Are Aggressive and Active the Same?

My family and I spent last weekend in Savannah, Georgia at my son, Jonathan’s State Shotgun Tournament enjoying friends, family, and good conversation.  It was a great weekend and fun for all.  It is a great up-and-coming sport if you have not checked it out (link at bottom of the page to SCTP).  

While I was talking with a new friend from the team, he asked what I did for a living and from there the conversation moved quickly to the markets, investing, and the like, as it often does. As an aside, it is funny how stand-offish some are about their money and finances in a private meeting that is regarding those specific topics, yet how often when someone finds out what I do in a social setting, the questions flow faster than the wine. To me, that shows the sad distrust that has been built for our profession and the fear of being “sold,” but I digress. As our conversation progressed, this gentleman said something I hear a lot and feel needs some clearing up.  

When I mentioned that I am a CFP® and an active portfolio manager, his immediate response was, “I used to be very aggressive with my investments when I was younger, but as I got older, I have become more conservative and let it work.”Often, but not always, accompanied by a story of how they did well for a while then something went wrong and they gave it all back (we’ve all been there).

This is a fairly common response when I explain how we manage our clients’ assets actively to strive for both growth and protection over the long term while always searching for good opportunities.It seemed like all they heard from my story was aggressive even though I never even used the term.

I guess the financial industry (Institutional investors, financial advisors, and financial media) has done a good job over the last two decades convincing retail investors that the markets are untamable and therefore you should not even try to improve returns, and the only way to reduce risk is to diversify so thoroughly that nothing can hurt you too badly. It is great for the industry as it keeps the money sticky in their products and allows advisors more time to cultivate new clients instead of using it on market research, especially if you have already been conditioned to believe you can’t make a difference anyway.  I am not saying this isn’t a viable strategy in the industry, but I will save the discussion of “striving for mediocrity” for another post. I just do not think it is the only, or even the best-suited strategy for the end client, especially someone getting closer to or in retirement.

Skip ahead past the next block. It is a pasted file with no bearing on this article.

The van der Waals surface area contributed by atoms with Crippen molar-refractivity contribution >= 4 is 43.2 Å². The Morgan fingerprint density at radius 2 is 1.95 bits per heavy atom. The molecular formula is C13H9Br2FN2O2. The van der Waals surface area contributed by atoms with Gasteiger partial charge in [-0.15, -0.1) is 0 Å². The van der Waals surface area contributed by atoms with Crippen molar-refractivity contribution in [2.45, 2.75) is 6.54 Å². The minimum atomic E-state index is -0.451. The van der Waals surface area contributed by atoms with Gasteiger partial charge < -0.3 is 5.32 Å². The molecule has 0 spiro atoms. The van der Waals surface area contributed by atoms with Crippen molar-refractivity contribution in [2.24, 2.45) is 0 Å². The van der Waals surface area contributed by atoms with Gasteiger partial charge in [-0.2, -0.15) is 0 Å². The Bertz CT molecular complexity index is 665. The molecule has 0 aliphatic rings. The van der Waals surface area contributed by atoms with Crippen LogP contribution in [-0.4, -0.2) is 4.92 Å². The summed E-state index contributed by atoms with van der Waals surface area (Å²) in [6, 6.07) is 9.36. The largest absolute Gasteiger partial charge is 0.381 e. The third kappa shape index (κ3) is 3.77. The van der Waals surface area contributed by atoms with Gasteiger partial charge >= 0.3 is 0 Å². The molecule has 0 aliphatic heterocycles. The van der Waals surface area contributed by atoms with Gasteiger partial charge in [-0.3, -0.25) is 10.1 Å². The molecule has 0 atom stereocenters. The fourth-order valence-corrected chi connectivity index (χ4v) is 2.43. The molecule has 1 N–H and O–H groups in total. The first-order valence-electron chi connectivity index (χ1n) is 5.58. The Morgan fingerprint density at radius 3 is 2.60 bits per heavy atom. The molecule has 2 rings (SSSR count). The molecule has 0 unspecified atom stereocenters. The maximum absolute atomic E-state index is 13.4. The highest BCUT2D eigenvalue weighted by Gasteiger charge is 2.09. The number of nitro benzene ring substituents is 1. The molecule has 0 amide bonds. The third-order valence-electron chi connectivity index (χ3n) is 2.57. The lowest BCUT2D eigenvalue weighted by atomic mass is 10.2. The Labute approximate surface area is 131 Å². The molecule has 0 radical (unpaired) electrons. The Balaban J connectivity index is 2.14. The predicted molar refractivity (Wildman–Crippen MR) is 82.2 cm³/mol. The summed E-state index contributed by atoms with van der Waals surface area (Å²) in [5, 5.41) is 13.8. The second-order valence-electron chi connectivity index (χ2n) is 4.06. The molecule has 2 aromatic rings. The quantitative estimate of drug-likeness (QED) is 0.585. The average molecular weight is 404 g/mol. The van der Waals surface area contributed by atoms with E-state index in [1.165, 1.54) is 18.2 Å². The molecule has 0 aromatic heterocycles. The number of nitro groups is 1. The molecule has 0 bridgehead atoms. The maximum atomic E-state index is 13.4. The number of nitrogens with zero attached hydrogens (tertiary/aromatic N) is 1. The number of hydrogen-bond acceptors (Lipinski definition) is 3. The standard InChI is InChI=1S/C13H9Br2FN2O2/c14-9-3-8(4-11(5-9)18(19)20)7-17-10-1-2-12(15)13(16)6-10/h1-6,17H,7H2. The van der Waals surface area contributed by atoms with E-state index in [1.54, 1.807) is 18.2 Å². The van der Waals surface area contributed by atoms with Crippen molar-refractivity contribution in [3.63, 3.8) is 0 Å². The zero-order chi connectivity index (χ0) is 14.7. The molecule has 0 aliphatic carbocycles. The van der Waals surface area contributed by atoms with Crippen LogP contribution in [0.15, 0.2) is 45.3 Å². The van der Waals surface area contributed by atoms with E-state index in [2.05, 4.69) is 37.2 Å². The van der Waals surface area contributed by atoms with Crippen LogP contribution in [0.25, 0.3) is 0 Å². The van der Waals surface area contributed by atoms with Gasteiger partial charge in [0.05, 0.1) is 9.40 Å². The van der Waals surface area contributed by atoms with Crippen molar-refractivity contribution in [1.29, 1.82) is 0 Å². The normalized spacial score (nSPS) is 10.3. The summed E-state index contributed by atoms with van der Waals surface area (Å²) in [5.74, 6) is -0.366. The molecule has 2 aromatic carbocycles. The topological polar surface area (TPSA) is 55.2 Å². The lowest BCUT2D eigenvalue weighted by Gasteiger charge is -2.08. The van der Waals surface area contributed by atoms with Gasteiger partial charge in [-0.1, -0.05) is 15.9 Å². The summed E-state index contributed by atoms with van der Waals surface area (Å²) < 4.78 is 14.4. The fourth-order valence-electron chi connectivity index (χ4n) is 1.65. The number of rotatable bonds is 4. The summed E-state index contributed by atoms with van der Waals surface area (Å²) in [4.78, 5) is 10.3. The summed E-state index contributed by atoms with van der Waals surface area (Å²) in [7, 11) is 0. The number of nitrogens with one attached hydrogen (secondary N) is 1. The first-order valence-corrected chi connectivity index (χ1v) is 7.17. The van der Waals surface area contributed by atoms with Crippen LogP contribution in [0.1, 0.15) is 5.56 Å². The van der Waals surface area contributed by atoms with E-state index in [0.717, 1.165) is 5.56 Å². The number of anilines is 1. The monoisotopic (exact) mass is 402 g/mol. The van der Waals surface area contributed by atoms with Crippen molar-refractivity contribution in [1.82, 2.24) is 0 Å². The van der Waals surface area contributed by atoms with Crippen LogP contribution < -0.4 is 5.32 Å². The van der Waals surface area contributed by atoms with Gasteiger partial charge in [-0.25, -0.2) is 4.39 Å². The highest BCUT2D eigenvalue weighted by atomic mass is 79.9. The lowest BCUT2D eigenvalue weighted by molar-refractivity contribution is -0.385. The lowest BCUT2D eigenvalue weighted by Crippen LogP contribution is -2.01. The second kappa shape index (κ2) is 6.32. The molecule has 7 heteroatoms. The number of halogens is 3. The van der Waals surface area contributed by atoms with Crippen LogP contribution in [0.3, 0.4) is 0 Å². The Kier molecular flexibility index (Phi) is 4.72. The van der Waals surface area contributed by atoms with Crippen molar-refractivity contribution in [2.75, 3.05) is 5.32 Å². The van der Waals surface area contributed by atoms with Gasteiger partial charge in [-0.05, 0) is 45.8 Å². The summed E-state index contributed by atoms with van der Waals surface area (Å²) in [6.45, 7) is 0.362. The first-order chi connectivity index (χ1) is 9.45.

Think of it this way, during your working years you are constantly adding to your investments, which helps buffer the market swings and even make them an opportunity, but once you retire and stop adding, then it becomes more important to protect the asset base you built for as long as you need it. Buy and hope (hold) attempts to diversify things out so far that nothing big will hurt you, even if no one is paying attention (and most of the time, they are not). Sometimes it is hard to hold through fluctuations, but that is what you are taught and told to do; that activity opens the door to missing out and automatically increases risk. Each time, I find myself explaining why we see it differently. I have been telling this story for more than 21 of my 27 years in the industry, but it still comes up every time as the industry conditioning is pretty thick by this stage.